Obama Balances 'Comforter-In-Chief' Role With Campaign Sprint
President Obama and challenger Mitt Romney are making the most of every moment this weekend, with only three days left before Americans choose who will lead the government for the next four years.
Update at 4 p.m. ET. Focus Is On Early Voting:
On his first stop today in the final campaign sprint, President Obama was in the super-battleground state of Ohio. The AP reports that the president reminded voters that Tuesday's election is "not just a choice between two candidates or two parties, it's a choice between two different visions for America."
NPR's Scott Horsley, on the campaign trail with the president, told weekends on All Things Considered host Guy Raz that a large focus was placed on early voting, which is happening all weekend in Ohio and many other states.
"They're trying to bank as many votes as possible even before the polls open on Election Day," Horsley says.
After a day that began in New Hampshire, Mitt Romney continued with campaign stops in Iowa and Colorado. NPR's Ari Shapiro told Raz that Romney is promoting a message of "unity, bipartisanship, working together [and] crossing the aisle," in order to take advantage of a lead among independent voters.
According to the AP, Romney also added Pennsylvania to his campaign tour this weekend, hoping to end a streak of five presidential contests where the Democratic candidate prevailed in the state.
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Romney kicked off his day campaigning in New Hampshire and will see crowds in Iowa and Colorado before the day is out. The president started Saturday in Washington, D.C., with a briefing on Superstorm Sandy relief efforts before moving on to campaign events in Ohio, Wisconsin, Iowa and Virginia.
In New Hampshire, the AP reports, Romney questioned his opponent's fighting words from the day before:
"Romney opened a three-state campaign day in New Hampshire by faulting Obama for telling supporters a day earlier that voting would be their 'best revenge.'
" 'Vote for revenge?' the GOP candidate asked, oozing incredulity. 'I'd like to tell him what I'd tell you: Vote for love of country. It's time to lead America to a better place.' "
NPR's Ari Shapiro reports that the night before, Romney held the biggest rally of his campaign at an event in the freezing cold just outside of Cincinnati. More than 20,000 people came out to see the Republican candidate, who was flanked by dozens of Republican governors, senators and other party leaders. Romney told the crowd:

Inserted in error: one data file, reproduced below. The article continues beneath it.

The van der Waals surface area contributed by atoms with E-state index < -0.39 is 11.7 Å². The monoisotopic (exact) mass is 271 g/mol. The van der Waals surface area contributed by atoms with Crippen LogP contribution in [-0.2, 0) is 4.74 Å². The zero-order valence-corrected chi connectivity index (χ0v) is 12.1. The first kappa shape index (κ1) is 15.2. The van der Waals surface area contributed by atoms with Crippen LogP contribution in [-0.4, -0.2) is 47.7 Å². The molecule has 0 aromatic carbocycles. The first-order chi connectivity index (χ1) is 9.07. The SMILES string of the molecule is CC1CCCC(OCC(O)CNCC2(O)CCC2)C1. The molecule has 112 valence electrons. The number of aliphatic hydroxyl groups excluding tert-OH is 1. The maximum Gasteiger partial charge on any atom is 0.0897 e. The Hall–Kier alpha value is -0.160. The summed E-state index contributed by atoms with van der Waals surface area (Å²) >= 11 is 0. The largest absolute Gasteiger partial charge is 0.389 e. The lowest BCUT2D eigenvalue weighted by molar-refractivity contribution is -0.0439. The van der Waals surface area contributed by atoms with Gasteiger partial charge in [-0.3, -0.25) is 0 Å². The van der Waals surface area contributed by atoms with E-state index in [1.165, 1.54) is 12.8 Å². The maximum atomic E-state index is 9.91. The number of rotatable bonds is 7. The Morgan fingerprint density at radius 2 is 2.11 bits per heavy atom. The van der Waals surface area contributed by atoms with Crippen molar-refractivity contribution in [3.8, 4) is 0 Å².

"I'll reach out to both sides of the aisle. I'll bring people together; do big things for the common good. I won't just represent one party; I'll represent one nation."
In an interview with The Washington Post, Republican leading light Karl Rove says that Superstorm Sandy has given President Obama a political boost as he takes on the role of "comforter-in-chief."
The president did nothing to detract from that point of view when he started his Saturday not on the campaign trail but instead with a briefing at the headquarters of the Federal Emergency Management Agency. Obama addressed the recovery efforts in the wake of the storm, saying:
"There's nothing more important than us getting this right and we're going to spend as much time, effort and energy as necessary to make sure that all the people in New York, New Jersey and Connecticut know that the entire country is behind them in this difficult recovery effort. And we are going put not just 100 percent but 120 percent behind making sure that they get the resources that they need to rebuild and recover."
NPR's Scott Horsely reports that out on the campaign trail President Obama is aligning himself with the policies of the Clinton administration, contrasting them with Republican initiatives since, saying:
"So we know that the ideas that we believe in work. We know that their ideas don't work."
The president will appear with former President Clinton in Virginia today and New Hampshire on Sunday to try and underscore the link between the two Democratic administrations.
Only about 4 percent of people in Ohio reportedly have yet to make up their minds on whom to vote for in the presidential election. Kabir Bhatia of member station WKSU reports that President Obama's visit to Lake County in Ohio on Saturday is aimed at getting supporters energized and to the polls, not to swing undecideds.
University of Akron political scientist Dave Cohen tells Bhatia:
"This is just an effort by the Obama campaign to solidify support and get the base excited in an area of the state that he's gonna need in big numbers."